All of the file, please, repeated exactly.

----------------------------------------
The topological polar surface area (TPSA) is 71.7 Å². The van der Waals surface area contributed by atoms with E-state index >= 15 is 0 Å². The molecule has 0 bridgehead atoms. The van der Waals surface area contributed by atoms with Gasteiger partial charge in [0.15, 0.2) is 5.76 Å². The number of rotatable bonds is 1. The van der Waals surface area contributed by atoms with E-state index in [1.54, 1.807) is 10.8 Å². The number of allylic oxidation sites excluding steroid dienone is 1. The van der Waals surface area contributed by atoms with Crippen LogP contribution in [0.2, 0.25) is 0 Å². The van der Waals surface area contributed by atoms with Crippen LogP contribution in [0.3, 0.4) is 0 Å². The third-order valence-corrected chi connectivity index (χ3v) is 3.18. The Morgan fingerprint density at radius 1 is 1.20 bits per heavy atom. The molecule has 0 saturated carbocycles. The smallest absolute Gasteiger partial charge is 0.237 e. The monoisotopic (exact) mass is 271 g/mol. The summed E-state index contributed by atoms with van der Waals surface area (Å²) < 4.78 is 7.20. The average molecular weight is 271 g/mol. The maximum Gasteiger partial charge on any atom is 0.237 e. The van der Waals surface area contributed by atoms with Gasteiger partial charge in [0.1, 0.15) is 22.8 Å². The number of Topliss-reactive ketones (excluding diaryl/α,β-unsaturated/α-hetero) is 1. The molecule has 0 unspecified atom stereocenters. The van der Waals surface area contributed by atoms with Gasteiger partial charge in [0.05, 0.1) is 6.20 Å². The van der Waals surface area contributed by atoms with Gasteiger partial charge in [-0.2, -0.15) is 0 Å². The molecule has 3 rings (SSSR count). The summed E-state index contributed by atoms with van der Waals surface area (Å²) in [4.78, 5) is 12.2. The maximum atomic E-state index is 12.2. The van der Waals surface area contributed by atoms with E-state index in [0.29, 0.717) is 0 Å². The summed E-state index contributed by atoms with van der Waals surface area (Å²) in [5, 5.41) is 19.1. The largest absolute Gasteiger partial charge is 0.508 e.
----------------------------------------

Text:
The topological polar surface area (TPSA) is 71.7 Å². The van der Waals surface area contributed by atoms with E-state index >= 15 is 0 Å². The molecule has 0 bridgehead atoms. The van der Waals surface area contributed by atoms with Gasteiger partial charge in [0.15, 0.2) is 5.76 Å². The number of rotatable bonds is 1. The van der Waals surface area contributed by atoms with E-state index in [1.54, 1.807) is 10.8 Å². The number of allylic oxidation sites excluding steroid dienone is 1. The van der Waals surface area contributed by atoms with Crippen LogP contribution in [0.2, 0.25) is 0 Å². The van der Waals surface area contributed by atoms with Crippen LogP contribution in [0.3, 0.4) is 0 Å². The third-order valence-corrected chi connectivity index (χ3v) is 3.18. The Morgan fingerprint density at radius 1 is 1.20 bits per heavy atom. The molecule has 0 saturated carbocycles. The smallest absolute Gasteiger partial charge is 0.237 e. The monoisotopic (exact) mass is 271 g/mol. The summed E-state index contributed by atoms with van der Waals surface area (Å²) < 4.78 is 7.20. The average molecular weight is 271 g/mol. The maximum Gasteiger partial charge on any atom is 0.237 e. The van der Waals surface area contributed by atoms with Gasteiger partial charge in [0.1, 0.15) is 22.8 Å². The number of Topliss-reactive ketones (excluding diaryl/α,β-unsaturated/α-hetero) is 1. The molecule has 0 unspecified atom stereocenters. The van der Waals surface area contributed by atoms with Gasteiger partial charge in [0.05, 0.1) is 6.20 Å². The van der Waals surface area contributed by atoms with Gasteiger partial charge in [-0.2, -0.15) is 0 Å². The molecule has 3 rings (SSSR count). The summed E-state index contributed by atoms with van der Waals surface area (Å²) in [4.78, 5) is 12.2. The maximum atomic E-state index is 12.2. The van der Waals surface area contributed by atoms with E-state index in [0.29, 0.717) is 0 Å². The summed E-state index contributed by atoms with van der Waals surface area (Å²) in [5, 5.41) is 19.1. The largest absolute Gasteiger partial charge is 0.508 e.